OAKLAND — One of the qualities that talent evaluators could knock Drew Pomeranz for may play right into his hands in Boston.
A Tennessee native who lives in the Bay Area now, Pomeranz’s disposition really fits the latter. He looks laid back. He sounds laid back, and he agreed on the CSNNE Baseball Show that he is.
Baseball’s a sport that doesn’t always reward that look, however. Guys without doses of visible fire can sometimes be branded, fairly or unfairly. But Pomeranz’s don’t-give-two-hoots attitude might actually be the perfect balance for Boston, a reason he can ultimately succeed here if healthy.
He’s taken up photography recently, buying a Digital SLR and getting lessons from Red Sox photographer Billie Weiss. He’s a big traveler in the offseason, and his Instagram account reflects that. Pomeranz’s wife, Carolyn, started a website that chronicles their lives. In St. Louis, Pomeranz and his parents took some photos at the arch.
In the great fishbowl of Boston, Pomeranz is essentially inviting people into his living room. And this is after a 10-month shotgun wedding with the Sox that’s been mostly tumultuous.
Some Sox fans wanted the trade that brought him here last June rescinded because of his arm health. He’s not exactly universally beloved.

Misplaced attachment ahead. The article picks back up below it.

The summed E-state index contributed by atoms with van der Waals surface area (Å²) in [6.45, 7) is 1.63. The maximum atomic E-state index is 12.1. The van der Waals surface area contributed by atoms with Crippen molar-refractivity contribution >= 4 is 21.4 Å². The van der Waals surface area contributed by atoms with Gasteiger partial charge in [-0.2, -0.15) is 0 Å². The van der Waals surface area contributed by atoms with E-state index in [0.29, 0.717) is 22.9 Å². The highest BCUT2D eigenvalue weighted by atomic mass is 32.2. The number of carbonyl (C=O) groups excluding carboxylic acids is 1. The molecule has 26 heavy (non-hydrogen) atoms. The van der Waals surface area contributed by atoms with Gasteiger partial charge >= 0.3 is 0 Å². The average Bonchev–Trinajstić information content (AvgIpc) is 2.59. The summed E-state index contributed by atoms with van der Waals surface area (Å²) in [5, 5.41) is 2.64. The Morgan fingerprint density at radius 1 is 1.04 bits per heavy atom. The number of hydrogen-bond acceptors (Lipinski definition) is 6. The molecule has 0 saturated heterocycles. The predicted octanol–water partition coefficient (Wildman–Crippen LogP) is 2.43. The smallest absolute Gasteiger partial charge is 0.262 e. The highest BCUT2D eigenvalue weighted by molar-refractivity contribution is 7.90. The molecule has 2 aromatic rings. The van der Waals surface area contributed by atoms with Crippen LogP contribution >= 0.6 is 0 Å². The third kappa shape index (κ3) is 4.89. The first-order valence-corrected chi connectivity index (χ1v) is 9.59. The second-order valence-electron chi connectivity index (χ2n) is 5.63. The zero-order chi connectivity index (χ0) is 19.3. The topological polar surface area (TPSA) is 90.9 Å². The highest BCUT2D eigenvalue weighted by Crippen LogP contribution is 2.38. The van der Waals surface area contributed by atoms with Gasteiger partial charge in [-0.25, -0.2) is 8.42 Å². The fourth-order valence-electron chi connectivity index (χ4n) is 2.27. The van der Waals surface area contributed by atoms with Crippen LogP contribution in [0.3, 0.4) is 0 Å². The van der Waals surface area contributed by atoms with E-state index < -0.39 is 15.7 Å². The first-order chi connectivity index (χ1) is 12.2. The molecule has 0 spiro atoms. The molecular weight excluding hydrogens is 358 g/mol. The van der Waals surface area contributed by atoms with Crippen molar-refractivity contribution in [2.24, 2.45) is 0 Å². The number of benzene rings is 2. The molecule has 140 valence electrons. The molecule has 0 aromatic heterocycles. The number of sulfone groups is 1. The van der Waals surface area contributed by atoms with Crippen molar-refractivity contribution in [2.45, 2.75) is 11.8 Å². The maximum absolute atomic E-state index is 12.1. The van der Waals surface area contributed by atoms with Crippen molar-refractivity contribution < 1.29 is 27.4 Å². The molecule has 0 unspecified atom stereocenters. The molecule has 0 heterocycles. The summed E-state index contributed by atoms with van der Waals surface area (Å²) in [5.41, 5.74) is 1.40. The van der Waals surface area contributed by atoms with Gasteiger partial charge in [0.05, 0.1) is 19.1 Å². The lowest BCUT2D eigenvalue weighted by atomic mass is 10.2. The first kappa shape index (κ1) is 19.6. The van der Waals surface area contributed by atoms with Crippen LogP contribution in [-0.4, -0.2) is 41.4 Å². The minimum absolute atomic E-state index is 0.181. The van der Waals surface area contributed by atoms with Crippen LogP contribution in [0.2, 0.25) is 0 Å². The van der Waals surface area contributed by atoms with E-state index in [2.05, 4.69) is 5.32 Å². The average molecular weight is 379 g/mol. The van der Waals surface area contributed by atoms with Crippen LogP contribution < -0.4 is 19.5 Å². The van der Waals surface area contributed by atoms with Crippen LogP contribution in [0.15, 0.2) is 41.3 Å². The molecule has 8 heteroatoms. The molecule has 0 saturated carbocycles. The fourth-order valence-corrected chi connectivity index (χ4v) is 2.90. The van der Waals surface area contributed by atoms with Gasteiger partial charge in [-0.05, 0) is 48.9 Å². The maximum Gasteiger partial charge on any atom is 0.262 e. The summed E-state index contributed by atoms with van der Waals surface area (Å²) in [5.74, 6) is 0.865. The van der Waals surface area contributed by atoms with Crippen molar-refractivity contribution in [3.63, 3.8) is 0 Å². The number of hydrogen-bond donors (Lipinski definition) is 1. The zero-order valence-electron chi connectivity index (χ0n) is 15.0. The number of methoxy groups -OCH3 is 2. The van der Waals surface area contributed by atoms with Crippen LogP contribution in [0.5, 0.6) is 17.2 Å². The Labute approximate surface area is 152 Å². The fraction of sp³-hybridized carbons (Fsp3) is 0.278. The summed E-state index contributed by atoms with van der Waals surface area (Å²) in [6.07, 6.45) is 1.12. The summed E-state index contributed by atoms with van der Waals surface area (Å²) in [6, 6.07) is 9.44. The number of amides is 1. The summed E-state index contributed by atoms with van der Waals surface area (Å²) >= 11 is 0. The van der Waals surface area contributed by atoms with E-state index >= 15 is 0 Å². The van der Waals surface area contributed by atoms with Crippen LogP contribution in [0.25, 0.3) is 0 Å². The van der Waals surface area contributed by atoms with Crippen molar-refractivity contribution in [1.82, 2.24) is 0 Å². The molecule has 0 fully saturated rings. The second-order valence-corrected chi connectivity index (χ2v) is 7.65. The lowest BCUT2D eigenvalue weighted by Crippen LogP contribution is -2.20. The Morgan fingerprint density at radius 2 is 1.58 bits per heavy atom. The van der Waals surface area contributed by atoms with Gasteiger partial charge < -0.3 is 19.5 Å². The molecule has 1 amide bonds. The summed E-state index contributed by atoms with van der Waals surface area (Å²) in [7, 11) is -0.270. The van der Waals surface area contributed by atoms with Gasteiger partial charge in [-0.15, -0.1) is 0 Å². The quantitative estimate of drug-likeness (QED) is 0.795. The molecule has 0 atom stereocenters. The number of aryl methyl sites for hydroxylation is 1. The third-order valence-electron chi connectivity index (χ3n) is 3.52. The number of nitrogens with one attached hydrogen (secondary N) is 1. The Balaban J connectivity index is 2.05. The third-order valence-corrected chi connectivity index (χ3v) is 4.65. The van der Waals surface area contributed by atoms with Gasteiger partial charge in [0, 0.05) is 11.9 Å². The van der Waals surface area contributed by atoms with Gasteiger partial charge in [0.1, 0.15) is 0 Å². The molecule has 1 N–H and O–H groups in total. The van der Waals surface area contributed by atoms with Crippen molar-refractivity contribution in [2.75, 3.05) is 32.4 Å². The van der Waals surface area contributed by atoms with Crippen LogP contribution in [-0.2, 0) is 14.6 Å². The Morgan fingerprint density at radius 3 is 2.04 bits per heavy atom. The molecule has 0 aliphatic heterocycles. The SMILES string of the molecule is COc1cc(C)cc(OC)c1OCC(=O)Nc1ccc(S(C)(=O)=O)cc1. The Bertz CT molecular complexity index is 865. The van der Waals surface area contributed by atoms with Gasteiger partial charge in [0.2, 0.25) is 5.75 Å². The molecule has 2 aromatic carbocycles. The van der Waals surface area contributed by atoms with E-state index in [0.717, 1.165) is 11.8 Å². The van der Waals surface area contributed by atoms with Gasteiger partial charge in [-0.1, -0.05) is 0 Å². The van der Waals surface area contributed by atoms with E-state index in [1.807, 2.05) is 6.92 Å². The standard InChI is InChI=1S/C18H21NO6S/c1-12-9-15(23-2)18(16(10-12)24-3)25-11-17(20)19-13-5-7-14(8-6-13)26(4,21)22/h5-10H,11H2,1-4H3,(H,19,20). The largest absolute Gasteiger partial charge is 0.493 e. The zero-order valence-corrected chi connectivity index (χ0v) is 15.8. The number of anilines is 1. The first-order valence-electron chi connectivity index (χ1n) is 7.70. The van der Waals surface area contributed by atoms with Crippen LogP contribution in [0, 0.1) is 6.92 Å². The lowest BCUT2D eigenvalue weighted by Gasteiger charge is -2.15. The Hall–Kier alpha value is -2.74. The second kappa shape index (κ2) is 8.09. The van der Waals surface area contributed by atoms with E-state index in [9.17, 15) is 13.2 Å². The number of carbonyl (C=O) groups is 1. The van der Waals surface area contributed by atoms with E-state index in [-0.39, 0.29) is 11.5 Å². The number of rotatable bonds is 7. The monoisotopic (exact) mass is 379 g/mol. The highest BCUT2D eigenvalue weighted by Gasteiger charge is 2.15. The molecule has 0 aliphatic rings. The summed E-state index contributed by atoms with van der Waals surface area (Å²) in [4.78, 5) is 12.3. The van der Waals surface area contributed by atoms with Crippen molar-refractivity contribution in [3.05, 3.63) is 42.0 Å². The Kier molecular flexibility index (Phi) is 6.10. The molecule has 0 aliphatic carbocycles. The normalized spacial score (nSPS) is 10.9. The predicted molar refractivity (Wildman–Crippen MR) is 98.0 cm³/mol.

So why expose himself to those social media avenues where people can rip him?
“People are going to rip you for whatever. I’ve been ripped since college I guess, when you go to a rival city,” said Pomeranz, a former first-round pick who’s been traded four times. “Or even high school. You go to a travel high school and someone’s yelling at you, you kind of learn like, lock in and focus on your job.
“We get to do a lot of cool stuff. Very appreciative of the lifestyle we get to live. And I think it’s awesome, try to maximize it [by sharing].”
A social media presence without sensitivity is rather remarkable.
Pomeranz is not lacking competitiveness. One scout recently raved about how locked in Pomeranz was when pitching even as far back as college at Ole Miss.
Pomeranz said coming out of a game early, as he did his last time out because of a bothersome left triceps, is “the worst feeling in the world.”
“I’ve always tried to translate on the mound, just kind of stay in right here,” Pomeranz said. “I wouldn’t say I was always so calm in the beginning. Coming up, I came up real quick. It was, it’s kind of a lot to deal with … you got to kind of learn. But thankfully I’ve been so many places and been around so many great players and coaches and everything it just kind of helps me relax.”
The lefty is working hard to figure out what’s wrong with his mechanics, to go deeper into games. He felt his bullpen session Wednesday was his best of the year.
“I had a slightly different arm path this year than last year. I was much shorter last year,” Pomeranz said. “I’ve had a long, kind of more wrapped around my body arm path. … I feel like I’m on track to getting back to that shorter path now.”
Talking about the rest of the season, Pomeranz wasn’t exactly falling asleep as he spoke.
“I hate losing,” he said. “I hate putting our team in a bad position and you know every day I’m in here, go home, I’m watching video — you watch things, making notes to try and stay on track.”
A little California-esque attitude might be just what someone in Boston needs in a tough time.